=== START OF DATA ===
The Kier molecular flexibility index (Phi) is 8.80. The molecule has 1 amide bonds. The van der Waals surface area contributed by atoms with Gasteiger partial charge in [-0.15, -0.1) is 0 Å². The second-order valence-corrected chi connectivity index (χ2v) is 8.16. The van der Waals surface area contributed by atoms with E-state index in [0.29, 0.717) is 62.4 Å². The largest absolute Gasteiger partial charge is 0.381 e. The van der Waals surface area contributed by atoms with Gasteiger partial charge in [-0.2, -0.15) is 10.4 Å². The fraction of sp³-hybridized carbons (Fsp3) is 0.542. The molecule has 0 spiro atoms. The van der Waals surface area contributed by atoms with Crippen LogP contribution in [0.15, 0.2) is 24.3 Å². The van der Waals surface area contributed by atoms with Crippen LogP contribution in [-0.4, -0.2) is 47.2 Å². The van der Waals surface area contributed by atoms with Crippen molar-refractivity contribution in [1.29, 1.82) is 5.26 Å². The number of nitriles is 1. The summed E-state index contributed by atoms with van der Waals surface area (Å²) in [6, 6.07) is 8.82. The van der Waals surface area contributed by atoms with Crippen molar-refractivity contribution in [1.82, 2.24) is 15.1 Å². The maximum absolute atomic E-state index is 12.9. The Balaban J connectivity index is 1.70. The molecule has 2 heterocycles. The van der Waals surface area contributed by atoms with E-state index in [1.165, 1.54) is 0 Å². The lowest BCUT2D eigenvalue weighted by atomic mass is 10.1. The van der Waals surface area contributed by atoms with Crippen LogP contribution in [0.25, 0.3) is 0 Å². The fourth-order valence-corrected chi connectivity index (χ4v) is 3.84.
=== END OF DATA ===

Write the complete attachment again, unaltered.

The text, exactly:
The Kier molecular flexibility index (Phi) is 8.80. The molecule has 1 amide bonds. The van der Waals surface area contributed by atoms with Gasteiger partial charge in [-0.15, -0.1) is 0 Å². The second-order valence-corrected chi connectivity index (χ2v) is 8.16. The van der Waals surface area contributed by atoms with E-state index in [0.29, 0.717) is 62.4 Å². The largest absolute Gasteiger partial charge is 0.381 e. The van der Waals surface area contributed by atoms with Gasteiger partial charge in [-0.2, -0.15) is 10.4 Å². The fraction of sp³-hybridized carbons (Fsp3) is 0.542. The molecule has 0 spiro atoms. The van der Waals surface area contributed by atoms with Crippen LogP contribution in [0.15, 0.2) is 24.3 Å². The van der Waals surface area contributed by atoms with Crippen LogP contribution in [-0.4, -0.2) is 47.2 Å². The van der Waals surface area contributed by atoms with Crippen molar-refractivity contribution in [1.29, 1.82) is 5.26 Å². The number of nitriles is 1. The summed E-state index contributed by atoms with van der Waals surface area (Å²) in [6, 6.07) is 8.82. The van der Waals surface area contributed by atoms with Crippen molar-refractivity contribution in [1.82, 2.24) is 15.1 Å². The maximum absolute atomic E-state index is 12.9. The Balaban J connectivity index is 1.70. The molecule has 2 heterocycles. The van der Waals surface area contributed by atoms with E-state index in [1.165, 1.54) is 0 Å². The lowest BCUT2D eigenvalue weighted by atomic mass is 10.1. The van der Waals surface area contributed by atoms with Crippen LogP contribution in [0.25, 0.3) is 0 Å². The fourth-order valence-corrected chi connectivity index (χ4v) is 3.84.